Book of the Twelve Prophets
|Nevi'im (prophets) of the Tanakh|
Book of the Twelve Prophets of the Tanakh Old Testament
|Names after the ÖVBE|
|Old Testament books|
"Little" ( Book of the Twelve Prophets )
The twelve minor prophets ( ancient Greek Δωδεκαπρόφητον the Minor , Hebrew תרי עשׂר tre asar ( Aramaic for twelve), German also Twelve Little Prophets) is a compilation of twelve books of prophets in the Tanach , the Hebrew Bible . They were often handed down on a single scroll and have therefore been used in Judaism since around 180 BC. As a book. This belongs in the Tanakh with and after Isaiah , Jeremiah and Ezekiel to the "rear" prophets.
In the Greek Septuagint of Judaism (originating from approx. 250 BC) the twelve books of the prophets were arranged somewhat differently than in the later Tanach. The ranking followed a "three-part eschatological scheme":
- Judgment against Israel (Hosea, Amos, Micha, Joel)
- Judgment against the Nations (Obadja, Jonah, Nahum)
- Salvation for Israel (Habakkuk, Zefaniah, Haggai, Zechariah, Malachi).
This arrangement corresponds to the Septuagint version of the Book of Jeremiah, where chapters 46–51 of the Hebrew text (judgment against the peoples) appear between chapters 25 (judgment against Israel) and 26 (salvation for Israel).
In today's biblical canons of both religions, the inner order of the twelve prophets is identical. It resulted on the one hand from the respective self-indications of the individual writings at the time of their effectiveness, on the other hand from thematic references. Accordingly, Hosea and Amos worked in the early 8th century under King Azariah and his successors in the southern kingdom of Judah and under Jeroboam I in the northern kingdom of Israel . In the case of Joel and Obadja there are no comparable information; in fact, they didn't appear until much later. But their message was understood as a continuation of the cult and social criticism of Hosea and Amos and therefore assigned to them in time. The prophet depicted in the book of Jonah was mistakenly equated with a prophet "Jonah, son of Amittai" mentioned in 2 Kings 14.25 EU , who is associated there with Jeroboam II .
The writings of Nahum, Habakuks and Zefanjas contain references to their classification in the 7th century BC. Suggested. Haggai and Zechariah were contemporary post-exilic cult prophets of the 6th century BC. Chr .; the later book Malachi was again understood as a continuation of the content of Zechariah's message.
Above all, the classification of the books Joel, Obadja, Jona and Malachi does not correspond to their actual historical date of origin. These most recent prophetic writings of the Tanakh are also literary works of art, behind which there are not necessarily historical prophets. Nevertheless, their classification is important for the theological understanding of the whole book in the Tanach.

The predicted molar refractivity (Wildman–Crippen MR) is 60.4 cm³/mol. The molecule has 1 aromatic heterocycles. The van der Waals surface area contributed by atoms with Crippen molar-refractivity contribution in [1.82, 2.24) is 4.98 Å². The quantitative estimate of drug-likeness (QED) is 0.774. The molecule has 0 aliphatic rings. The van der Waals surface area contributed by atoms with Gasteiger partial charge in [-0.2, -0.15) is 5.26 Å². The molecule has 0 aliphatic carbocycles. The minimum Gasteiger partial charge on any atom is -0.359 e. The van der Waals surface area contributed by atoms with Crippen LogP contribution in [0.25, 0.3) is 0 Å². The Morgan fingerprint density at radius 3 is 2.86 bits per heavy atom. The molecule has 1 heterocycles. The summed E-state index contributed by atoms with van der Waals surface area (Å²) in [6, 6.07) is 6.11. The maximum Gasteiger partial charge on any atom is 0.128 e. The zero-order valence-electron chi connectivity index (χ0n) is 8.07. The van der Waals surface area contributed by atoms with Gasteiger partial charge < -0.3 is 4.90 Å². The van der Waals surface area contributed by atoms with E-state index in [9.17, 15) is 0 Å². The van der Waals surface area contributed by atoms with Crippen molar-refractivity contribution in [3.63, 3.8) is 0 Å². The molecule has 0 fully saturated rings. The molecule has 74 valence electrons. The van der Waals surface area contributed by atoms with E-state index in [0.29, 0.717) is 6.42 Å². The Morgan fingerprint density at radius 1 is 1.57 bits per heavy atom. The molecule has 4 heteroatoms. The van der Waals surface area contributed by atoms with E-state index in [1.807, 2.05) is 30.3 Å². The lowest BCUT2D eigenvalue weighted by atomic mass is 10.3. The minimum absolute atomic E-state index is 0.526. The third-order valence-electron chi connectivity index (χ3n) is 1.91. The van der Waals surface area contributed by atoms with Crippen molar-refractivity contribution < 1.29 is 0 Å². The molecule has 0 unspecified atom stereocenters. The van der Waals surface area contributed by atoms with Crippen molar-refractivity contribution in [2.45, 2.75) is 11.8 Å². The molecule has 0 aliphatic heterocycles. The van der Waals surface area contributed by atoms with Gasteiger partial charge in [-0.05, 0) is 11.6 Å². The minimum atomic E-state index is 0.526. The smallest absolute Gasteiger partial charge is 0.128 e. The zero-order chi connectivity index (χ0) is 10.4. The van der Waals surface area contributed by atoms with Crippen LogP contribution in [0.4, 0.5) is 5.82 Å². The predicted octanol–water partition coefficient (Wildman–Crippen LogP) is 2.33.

The pre-exilic writings of the prophets from this collection (Hosea, Amos, Micha and Zefanja) that were first created have been lined up since the Babylonian exile of the Judeans (586-539 BC) and handed down together. After the exile, the books Haggai and Zechariah were also combined into one book and then combined with the four combined pre-exilic scriptures. This six-corpus was gradually added to further newly created prophetic writings until the series of twelve around 200 BC. Was completed. Its size roughly corresponds to the entire book of Isaiah.
The number twelve alludes to the twelve tribes of Israel as descendants of the ancestral father Jacob , as Jesus Sirach 49.10 EU , the earliest express reference to the unity of the Book of the Twelve Prophets, shows:
"They [the twelve prophets] brought healing to Jacob's people and helped them with trustworthy hope."
In rabbinical theology , the twelve prophets are considered a single book. In the Babylonian Talmud they were referred to in the treatise Baba Batra 14b / 15a with the Aramaic expression “Trej Ašar” (תרי עשר: “the twelve”).
The oldest surviving manuscript with an almost complete text is the Greek-language scroll of the twelve prophets by Nachal Chever from the 1st century. Another nearly complete manuscript of the Twelve Prophets Code of Washington of the Freer Gallery of Art from the 3rd century. The oldest surviving complete Hebrew text version contains the Codex Leningradensis from 1008. It forms the basis of most of today's editions of the Hebrew Bible.
During the canonization of the Tanakh (around 100), the Book of the Twelve Prophets in the Hebrew version with the three “classic” scriptural prophets of the time of exile was counted among the “rear” prophets who followed the “front” prophets. The history books from the book of Joshua to the book of kings (which is undivided in Judaism) are also understood in Judaism as forward-looking prophetic writings. Together these 21 individual books form the second main part of the Tanach, the Nevi'im (prophets).